Following extensive flooding in the UK there is increasing pressure on the Environment Agency, the government agency tasked with national flood protection, to release open data rather than charging licence fees. These are major geo datasets which effect much of the UK population.
A 'Floodhack' hack day was held at Google Campus, London 16 Feb in conjunction with the EA, the Open Data Institute, and the Cabinet Office. This gained a lot of mainstream press such as the BBC and The Guardian.
During the hack the EA released some of its flood warning feeds for 3 months. Now there are calls by open data activists to go further.
One of the key speakers at this FOSS4G 2011 Denver conference which impressed the crowd (and me as well!) was Brian Timoney. He did not use big “digital slide presentation”, he just let his own passion to geospatial speaks by it self. On Tuesday, he exposed in a simple way without any slides presentation: how the federal government with its GeoSpatialOneStop web portal was outdated, why it was not suitable in the evolving market of today and how public organisation such as NGA and the military industry is driving the FOSS4G world in the USA. He pointed out that during the Hurricane Irene along the East Coast only pdf type of maps were released to the public to help themselves to know which area were asked to evacuate. It was a really good presentation by Brian as well as its implication in the workshop related to Business of Open source. I hope his ideas might open the minds of some people outside the FOSS4G environment to look at open source software not only military and defence type of organisation, so it can be integrated into others types of organisation in the geospatial world!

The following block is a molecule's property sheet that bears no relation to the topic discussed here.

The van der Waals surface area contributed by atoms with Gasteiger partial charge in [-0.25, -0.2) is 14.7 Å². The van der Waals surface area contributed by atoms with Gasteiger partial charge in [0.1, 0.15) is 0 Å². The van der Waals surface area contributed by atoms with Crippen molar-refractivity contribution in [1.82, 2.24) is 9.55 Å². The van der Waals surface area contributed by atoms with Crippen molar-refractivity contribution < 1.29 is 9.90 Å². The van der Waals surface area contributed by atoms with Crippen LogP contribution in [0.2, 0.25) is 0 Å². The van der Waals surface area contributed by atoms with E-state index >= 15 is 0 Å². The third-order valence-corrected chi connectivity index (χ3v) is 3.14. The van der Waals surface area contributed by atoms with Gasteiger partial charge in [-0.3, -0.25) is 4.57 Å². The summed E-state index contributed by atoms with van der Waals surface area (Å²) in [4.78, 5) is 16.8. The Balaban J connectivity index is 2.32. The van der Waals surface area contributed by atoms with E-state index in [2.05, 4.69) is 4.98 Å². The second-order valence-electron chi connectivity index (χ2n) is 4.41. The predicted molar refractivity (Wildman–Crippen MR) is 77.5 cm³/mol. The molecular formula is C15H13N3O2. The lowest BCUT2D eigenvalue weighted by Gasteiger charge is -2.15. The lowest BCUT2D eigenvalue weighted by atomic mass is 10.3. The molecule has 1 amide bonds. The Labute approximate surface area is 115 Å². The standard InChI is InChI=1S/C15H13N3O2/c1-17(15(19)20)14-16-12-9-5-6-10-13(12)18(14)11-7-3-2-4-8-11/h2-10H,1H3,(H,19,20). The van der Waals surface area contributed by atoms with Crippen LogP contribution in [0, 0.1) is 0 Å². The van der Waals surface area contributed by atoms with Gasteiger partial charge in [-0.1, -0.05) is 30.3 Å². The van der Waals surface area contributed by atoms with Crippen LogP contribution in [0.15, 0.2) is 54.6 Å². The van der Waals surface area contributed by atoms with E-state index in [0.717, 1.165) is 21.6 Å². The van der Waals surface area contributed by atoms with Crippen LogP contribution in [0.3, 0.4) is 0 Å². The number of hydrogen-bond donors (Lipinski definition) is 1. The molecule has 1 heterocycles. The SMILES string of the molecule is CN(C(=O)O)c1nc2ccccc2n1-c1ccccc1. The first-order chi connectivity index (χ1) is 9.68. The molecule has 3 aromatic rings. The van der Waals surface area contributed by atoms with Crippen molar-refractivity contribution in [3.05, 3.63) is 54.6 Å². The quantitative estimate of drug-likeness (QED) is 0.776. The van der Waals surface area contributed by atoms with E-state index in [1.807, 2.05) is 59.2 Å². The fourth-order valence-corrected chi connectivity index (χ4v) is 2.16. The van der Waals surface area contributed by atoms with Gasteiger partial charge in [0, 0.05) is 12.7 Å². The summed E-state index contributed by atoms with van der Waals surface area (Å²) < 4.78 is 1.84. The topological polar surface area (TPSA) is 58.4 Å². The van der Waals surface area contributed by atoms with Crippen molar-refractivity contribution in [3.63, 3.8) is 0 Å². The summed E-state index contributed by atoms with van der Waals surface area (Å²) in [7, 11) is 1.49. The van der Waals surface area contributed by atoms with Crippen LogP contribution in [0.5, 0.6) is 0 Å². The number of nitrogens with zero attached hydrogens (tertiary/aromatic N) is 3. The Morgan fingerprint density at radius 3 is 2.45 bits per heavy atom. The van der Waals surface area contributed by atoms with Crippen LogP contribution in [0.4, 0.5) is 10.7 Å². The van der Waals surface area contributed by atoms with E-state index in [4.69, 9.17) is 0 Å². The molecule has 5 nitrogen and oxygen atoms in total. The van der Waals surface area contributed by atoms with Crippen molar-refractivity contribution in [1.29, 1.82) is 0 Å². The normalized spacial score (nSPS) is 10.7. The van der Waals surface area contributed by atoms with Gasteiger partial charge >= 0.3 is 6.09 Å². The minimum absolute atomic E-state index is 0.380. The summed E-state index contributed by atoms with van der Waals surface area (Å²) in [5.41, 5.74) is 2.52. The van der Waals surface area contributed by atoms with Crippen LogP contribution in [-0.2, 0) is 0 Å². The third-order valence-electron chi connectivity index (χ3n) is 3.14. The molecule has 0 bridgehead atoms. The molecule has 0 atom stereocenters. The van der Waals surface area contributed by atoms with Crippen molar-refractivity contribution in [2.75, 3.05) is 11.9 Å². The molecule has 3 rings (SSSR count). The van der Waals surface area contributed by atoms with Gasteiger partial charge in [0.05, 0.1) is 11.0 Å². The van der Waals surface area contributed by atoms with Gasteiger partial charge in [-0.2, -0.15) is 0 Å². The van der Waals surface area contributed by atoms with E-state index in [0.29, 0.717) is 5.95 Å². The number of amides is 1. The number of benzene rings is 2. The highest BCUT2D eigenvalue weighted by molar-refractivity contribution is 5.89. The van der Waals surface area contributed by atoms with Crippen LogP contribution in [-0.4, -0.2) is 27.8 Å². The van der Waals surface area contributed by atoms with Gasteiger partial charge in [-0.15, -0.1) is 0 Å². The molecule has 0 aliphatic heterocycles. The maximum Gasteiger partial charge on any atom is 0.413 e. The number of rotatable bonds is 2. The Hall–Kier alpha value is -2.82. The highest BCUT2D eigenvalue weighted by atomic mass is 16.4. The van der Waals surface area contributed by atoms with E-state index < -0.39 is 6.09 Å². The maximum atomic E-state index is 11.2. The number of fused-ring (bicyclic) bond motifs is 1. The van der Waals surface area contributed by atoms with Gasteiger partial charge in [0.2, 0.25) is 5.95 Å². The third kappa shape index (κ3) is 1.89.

The official MapQuest blog introduces open.mapquest.com.
From the announcement: "After the successful launches of 10 open-sourced maps in Europe and Asia in partnership with OpenStreetMap (OSM), MapQuest is proud to launch its U.S. site located at Open.Mapquest.com. [...] Open.Mapquest.com provides the same features as our 10 sites in Europe and Asia, and also debuts a new error-reporting tool (which has been added to all of MapQuest’s open sites). For many, this tool may be their first step in becoming OSM contributors."